The Commissioning Coalition of the NHS Alliance and NAPC has secured a pledge from the government that clinical commissioning groups can choose how they commission services free from top-down interference.
The Department of Health has conceded that CCGs need to be able to choose when to use Any Qualified Provider rather than having it imposed on them as in the recent order to PCT clusters to select three services to open up under AQP this year.
The Department of Health announced it would review the policy in October and Health Secretary Andrew Lansley told CCGs earlier this week that commissioners would not be forced to subject services to competition, with the final choice always resting with commissioners.
Dr Mike Dixon, chair of the NHS Alliance said the U-turn was ‘highly significant’ and should soothe public fears about competition being stimulated artificially within the NHS.
‘It´s the outcome of what we´ve been able to persuade the government behind the scenes. What we really have agreed is that CCGs should be sovereign and not wrong-footed by the NHS Commissioning Board and Monitor into taking on commissioning methods they don´t want to use.
‘It is a significant recognition of the commissioning role. It was a mistake to introduce AQP on that basis. Far too top down. This is consistent with what we´re being told privately, that CCGs will in future have a strong hand. It should go a long way towards reassuring people who are worried about competition and privatisation of the NHS.’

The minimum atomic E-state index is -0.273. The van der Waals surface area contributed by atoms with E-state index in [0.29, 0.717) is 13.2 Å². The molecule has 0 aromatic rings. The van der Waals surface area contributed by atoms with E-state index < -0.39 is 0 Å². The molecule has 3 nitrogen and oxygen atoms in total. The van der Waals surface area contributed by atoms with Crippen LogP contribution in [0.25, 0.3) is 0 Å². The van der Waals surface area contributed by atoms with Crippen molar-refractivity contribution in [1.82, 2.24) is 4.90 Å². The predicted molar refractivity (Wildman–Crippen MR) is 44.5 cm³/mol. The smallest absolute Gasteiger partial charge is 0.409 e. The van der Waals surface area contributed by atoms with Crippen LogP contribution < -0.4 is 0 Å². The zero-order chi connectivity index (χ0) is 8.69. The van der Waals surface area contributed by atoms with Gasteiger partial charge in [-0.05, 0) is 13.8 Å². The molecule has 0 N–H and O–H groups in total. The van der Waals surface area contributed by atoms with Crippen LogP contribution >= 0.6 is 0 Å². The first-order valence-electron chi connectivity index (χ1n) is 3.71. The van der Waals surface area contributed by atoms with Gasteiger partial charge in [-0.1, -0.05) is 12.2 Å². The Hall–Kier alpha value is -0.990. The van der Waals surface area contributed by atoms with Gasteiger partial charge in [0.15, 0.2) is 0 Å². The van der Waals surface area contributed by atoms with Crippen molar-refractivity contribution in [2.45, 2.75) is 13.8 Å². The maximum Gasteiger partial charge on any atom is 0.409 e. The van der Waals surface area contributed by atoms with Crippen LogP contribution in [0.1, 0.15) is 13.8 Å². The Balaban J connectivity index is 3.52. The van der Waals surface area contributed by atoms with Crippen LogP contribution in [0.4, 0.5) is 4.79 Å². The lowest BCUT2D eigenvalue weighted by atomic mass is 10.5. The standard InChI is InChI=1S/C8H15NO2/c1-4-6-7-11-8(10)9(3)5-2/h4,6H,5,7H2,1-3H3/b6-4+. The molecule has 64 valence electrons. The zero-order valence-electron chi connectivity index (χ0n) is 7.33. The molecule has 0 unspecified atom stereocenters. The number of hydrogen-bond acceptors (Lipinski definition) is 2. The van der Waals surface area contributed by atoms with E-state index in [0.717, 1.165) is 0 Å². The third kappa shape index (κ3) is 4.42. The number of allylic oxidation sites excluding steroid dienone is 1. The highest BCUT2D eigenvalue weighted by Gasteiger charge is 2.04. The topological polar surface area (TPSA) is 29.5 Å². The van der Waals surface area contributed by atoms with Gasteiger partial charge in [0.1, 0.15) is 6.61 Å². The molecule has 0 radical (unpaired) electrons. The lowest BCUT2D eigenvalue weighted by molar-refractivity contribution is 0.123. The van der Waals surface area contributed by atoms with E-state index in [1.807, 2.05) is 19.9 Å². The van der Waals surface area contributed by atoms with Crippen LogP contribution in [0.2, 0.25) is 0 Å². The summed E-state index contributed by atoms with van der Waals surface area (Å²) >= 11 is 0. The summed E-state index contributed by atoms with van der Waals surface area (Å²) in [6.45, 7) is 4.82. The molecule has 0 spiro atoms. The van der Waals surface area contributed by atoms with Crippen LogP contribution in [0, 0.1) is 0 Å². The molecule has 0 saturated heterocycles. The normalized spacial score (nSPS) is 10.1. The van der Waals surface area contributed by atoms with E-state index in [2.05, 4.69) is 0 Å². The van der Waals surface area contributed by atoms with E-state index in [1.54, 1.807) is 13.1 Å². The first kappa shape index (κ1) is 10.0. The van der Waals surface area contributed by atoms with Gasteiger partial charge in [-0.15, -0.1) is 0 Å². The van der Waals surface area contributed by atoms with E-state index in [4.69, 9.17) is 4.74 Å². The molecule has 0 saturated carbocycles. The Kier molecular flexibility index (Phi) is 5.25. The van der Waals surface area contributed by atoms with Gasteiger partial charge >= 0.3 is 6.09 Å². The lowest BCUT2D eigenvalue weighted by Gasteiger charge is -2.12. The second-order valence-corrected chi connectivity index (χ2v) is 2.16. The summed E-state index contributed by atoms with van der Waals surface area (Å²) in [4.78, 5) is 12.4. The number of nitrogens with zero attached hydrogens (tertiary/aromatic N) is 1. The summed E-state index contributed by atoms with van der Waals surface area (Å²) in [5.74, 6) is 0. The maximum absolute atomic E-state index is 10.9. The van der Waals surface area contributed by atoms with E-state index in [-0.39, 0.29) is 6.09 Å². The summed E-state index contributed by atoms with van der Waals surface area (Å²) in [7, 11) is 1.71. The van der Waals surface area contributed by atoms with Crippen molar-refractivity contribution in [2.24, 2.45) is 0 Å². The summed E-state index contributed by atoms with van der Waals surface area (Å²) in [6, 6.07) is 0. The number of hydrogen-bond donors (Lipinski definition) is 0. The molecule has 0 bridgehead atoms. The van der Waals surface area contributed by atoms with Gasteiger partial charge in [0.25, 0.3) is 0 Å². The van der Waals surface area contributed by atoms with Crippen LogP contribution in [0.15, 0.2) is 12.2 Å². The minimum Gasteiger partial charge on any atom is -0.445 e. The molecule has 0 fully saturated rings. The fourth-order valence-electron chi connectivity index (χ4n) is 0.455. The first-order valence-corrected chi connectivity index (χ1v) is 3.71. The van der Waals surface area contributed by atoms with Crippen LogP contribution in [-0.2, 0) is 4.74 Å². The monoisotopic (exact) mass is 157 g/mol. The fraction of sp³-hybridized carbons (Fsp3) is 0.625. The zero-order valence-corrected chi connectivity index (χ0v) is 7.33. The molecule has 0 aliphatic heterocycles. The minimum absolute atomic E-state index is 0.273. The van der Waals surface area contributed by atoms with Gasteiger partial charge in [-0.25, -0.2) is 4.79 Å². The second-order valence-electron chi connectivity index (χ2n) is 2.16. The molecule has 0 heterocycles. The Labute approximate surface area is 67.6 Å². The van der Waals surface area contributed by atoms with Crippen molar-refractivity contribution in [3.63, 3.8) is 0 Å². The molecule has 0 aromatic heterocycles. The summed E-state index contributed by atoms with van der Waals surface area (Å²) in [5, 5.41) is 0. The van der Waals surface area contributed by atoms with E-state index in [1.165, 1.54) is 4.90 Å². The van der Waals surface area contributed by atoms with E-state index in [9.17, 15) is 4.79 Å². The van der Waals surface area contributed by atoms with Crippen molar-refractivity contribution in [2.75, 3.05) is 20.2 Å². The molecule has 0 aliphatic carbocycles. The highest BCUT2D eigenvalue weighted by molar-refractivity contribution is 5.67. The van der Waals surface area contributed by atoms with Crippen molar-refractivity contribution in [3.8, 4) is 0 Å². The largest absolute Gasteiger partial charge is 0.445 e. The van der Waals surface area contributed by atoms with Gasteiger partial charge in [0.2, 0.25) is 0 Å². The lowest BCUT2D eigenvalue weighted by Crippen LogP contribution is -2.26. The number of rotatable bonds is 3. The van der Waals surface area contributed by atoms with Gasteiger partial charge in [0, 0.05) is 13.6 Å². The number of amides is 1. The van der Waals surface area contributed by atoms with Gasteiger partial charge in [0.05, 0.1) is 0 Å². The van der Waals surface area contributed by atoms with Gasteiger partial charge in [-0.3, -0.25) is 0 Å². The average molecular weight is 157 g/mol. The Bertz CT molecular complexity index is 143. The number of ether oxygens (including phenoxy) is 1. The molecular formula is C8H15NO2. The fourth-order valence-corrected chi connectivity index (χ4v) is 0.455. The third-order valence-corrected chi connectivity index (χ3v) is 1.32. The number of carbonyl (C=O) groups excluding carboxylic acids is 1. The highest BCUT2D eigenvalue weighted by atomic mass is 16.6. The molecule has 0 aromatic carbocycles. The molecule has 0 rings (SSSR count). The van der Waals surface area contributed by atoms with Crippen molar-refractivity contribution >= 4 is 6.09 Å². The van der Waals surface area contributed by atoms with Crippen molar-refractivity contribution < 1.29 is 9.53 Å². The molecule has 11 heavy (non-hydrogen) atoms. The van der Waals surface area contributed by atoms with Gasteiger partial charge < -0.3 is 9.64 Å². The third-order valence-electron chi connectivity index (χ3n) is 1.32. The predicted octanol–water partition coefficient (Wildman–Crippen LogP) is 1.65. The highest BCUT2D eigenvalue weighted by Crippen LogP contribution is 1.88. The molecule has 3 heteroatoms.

Dr Charles Alessi, NAPC chair said: ‘Through a lot of discussion with the Department of Health and the coalition, together with the RCGP and Family Doctor Association, we have reached a position where perhaps people feel comfortable. We have a process which we can use in a way which is sensitive, doesn’t fragment the market and gives clinical commissioners the ability to make the changes they need for their population.’
A Department of Health spokesperson said: ‘We have consistently said that competition should always be in the interests of patients, not an end in itself. It has always been our position that clinical commissioners should decide these things, because they are best placed to understand both their patients’ needs and where competition can be used to improve services.
‘It will be for CCGs to decide in which services they want to introduce a choice of any qualified provider, reflecting local needs, the quality of existing services and patients’ views. The onus will be on commissioners to act transparently and to justify their decisions in terms of benefits to patients.’